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The study shows that older people show more caution on the Internet than younger people

The study shows that older people show more caution on the Internet than younger people

In the digital age, presence Connected It is a reality for young and old alike. However, a recent study by the US National Cybersecurity Alliance highlighted an interesting revelation: older adults appear to be more cautious online compared to Generation Z.

Older people and young people: who is most vulnerable to virtual scams?

This study has debunked the myth that older people are more vulnerable to online scams. When analyzing the data, it was discovered that Generation Z (born between 1995 and 2010) outperforms Baby Boomers (born between 1943 and 1960) in virtual fraud incidents. While young people represent 16% of the victims, the elderly represent only 5% of this percentage.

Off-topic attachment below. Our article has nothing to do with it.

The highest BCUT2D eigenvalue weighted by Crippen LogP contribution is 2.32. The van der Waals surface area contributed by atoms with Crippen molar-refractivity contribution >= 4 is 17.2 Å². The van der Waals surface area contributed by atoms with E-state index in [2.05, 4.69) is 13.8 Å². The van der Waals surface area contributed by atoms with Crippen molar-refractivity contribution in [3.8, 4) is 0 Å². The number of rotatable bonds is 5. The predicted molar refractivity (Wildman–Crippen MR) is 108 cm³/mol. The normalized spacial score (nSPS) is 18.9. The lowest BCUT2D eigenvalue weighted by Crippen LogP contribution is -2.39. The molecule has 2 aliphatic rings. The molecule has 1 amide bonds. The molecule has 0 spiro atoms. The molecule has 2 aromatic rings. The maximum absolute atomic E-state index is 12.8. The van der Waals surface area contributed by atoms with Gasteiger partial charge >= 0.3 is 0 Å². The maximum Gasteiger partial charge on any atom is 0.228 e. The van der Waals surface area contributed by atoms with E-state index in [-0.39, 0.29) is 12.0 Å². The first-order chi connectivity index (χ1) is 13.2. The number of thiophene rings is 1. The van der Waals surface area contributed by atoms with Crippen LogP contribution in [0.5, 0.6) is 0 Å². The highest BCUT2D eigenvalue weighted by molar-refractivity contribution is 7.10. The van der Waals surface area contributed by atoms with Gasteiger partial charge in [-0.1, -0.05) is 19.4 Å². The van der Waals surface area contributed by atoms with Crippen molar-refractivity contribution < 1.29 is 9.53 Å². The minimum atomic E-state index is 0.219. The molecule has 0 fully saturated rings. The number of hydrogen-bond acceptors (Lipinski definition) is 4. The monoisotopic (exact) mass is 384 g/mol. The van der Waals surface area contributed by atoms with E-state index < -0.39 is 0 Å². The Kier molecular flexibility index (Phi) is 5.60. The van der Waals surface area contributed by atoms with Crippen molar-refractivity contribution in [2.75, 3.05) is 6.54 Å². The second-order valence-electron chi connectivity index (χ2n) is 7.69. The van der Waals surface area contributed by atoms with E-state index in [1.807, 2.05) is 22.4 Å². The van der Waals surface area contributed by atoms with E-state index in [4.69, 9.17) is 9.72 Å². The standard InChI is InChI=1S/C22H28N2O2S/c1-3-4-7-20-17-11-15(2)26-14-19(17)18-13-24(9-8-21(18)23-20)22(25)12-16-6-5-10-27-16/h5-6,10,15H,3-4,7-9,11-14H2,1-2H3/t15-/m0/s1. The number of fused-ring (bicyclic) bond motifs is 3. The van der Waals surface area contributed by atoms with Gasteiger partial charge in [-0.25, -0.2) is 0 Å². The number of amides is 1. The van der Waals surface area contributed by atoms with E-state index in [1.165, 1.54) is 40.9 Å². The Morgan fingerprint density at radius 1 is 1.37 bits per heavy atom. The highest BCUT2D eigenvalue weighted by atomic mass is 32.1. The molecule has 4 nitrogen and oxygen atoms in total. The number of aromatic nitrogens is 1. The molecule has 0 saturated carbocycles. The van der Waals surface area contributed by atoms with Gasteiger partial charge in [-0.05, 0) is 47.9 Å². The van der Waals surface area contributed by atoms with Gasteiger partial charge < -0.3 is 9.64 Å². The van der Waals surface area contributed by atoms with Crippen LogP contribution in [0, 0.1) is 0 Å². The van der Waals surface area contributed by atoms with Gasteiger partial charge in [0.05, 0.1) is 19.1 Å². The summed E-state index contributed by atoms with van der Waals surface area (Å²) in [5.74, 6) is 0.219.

Profile hacking and the impact of online exposure

Hey Stady I also explored the hacking of social media profiles, which reveals an interesting dynamic. Young people, despite their digital fluidity, have a 17% chance of becoming victims of this crime, while “baby boomers” have only an 8% chance.

This discrepancy can be attributed to the fact that Generation Z is spending more time online, exposing themselves to content of a questionable nature, such as online casinos.

Cybersecurity: A generational issue

The research revealed that the cyber threats faced by these generations are not homogeneous. While younger people are more vulnerable to online harassment and phishing, older people deal with identity theft and phishing.

Surprisingly, about 40% of internet users admitted to not using tools to ensure their digital security.

Additionally, 49% of Gen Z revealed that they have never received guidance on online safety. The study concluded that when someone spends more time online, exposure increases, increasing the risk of falling for virtual scams.

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Although neither generation achieved the minimum cybersecurity rating of 50%, Millennials come close, at 47%.

This study highlights the need for awareness and education about cybersecurity, regardless of age group, and challenges stereotypes by revealing that older people adopt a more cautious attitude in virtual space.